My every-six-week chest CT scan in Boston was scheduled for 2 pm on Monday, the day Sandy was coming ashore. As luck would have it, the MBTA had announced that they would be shutting down at exactly the same time, and many of the hospital staff rely on public transportation. So I gambled on going in early, which turned out to be a very good thing. Yawkey was running on a skeleton crew, but many patients had also cancelled, so I was able to get my scan and be on the road again by about 1:30 pm. The storm was really starting to pick up as I headed north and there were a few dicey moments when the wind would come blasting over a ridge and hit my car with enough force to shove the vehicle sideways.
I made it safely home shortly before three. David was baking cookies (for cheer and courage in the days to come). Generator, candles and bottled water at the ready, we watched the weather channel as the storm howled outside. After flickering on and off for hours, our lights went out for good at 7 pm.
In anticipation of the storm, school had been cancelled on Monday and remained closed on Tuesday. That afternoon Peter and I needed to go back to Boston, as he had an appointment in the city. There was little traffic, but otherwise no apparent ill effects from Sandy. We enjoyed a warm meal and after checking on the status of the power at home (still out), camped out at a Starbucks for several hours so that Pete could work on homework.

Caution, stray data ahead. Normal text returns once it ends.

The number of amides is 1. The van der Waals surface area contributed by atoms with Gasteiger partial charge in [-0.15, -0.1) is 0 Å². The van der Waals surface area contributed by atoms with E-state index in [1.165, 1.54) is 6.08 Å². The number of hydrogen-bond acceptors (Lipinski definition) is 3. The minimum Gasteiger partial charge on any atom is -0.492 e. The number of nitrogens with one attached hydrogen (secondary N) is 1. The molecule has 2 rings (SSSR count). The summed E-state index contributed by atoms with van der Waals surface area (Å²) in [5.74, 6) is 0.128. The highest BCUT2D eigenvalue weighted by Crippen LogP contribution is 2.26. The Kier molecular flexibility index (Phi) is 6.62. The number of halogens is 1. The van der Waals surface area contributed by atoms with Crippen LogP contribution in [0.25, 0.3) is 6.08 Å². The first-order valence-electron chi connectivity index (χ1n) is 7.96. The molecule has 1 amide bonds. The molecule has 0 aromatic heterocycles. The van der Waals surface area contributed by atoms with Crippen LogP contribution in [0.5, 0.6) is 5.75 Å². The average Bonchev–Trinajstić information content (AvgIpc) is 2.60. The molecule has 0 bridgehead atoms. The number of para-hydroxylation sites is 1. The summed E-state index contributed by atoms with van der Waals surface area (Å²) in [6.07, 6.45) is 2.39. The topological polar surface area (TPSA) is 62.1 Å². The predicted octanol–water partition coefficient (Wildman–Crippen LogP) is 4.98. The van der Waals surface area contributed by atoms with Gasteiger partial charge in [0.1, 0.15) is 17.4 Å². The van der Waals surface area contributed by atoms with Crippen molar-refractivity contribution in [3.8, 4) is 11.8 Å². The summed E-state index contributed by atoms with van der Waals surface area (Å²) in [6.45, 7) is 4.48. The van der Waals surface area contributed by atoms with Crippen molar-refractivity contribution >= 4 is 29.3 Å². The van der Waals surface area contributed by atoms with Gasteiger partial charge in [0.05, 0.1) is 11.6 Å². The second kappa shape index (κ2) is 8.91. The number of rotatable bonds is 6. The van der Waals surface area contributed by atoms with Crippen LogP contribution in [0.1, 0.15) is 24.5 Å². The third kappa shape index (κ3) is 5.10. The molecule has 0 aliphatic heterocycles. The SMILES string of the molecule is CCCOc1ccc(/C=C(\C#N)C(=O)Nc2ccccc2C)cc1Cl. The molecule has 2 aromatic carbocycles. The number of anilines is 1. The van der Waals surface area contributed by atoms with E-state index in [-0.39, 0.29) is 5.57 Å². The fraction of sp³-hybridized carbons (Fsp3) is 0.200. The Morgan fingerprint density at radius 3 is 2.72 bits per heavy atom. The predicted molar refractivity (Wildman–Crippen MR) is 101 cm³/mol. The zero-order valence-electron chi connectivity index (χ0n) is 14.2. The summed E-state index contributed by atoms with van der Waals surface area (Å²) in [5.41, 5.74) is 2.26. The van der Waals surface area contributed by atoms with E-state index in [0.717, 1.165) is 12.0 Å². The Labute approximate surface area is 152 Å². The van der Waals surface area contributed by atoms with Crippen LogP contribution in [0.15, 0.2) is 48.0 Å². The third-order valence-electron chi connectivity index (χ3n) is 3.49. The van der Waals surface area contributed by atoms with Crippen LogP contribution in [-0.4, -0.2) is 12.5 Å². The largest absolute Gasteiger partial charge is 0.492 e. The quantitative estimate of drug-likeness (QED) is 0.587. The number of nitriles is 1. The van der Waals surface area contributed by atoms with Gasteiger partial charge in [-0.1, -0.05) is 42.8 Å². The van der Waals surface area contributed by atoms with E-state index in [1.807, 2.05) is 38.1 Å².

Wednesday brought lower temperatures and a return to school for Peter but still no power. Our small (and noisy!) generator took turns heating the aquariums and cooling the fridge, but the lack of heat and running water were becoming more problematic. Peter and I decided to spend Wednesday night at the Comfort Inn. David came over for a shower, but returned home to tend the generator (as well as the dog and aquatic life!).
After dropping Peter off at school on Thursday morning, I returned to the hotel for a nap and then after check out, stopped in yet another Starbucks to suck up some wifi (and suck down a mocha while I was at it). At 2pm I got the call I had been waiting for: power on!
On the outer edges of Sandy’s reach, we experienced only a few days of inconvenience; temporarily deprived of creature comforts that we have come to take for granted.
My heart goes out to those for whom the storm’s impact has been far greater.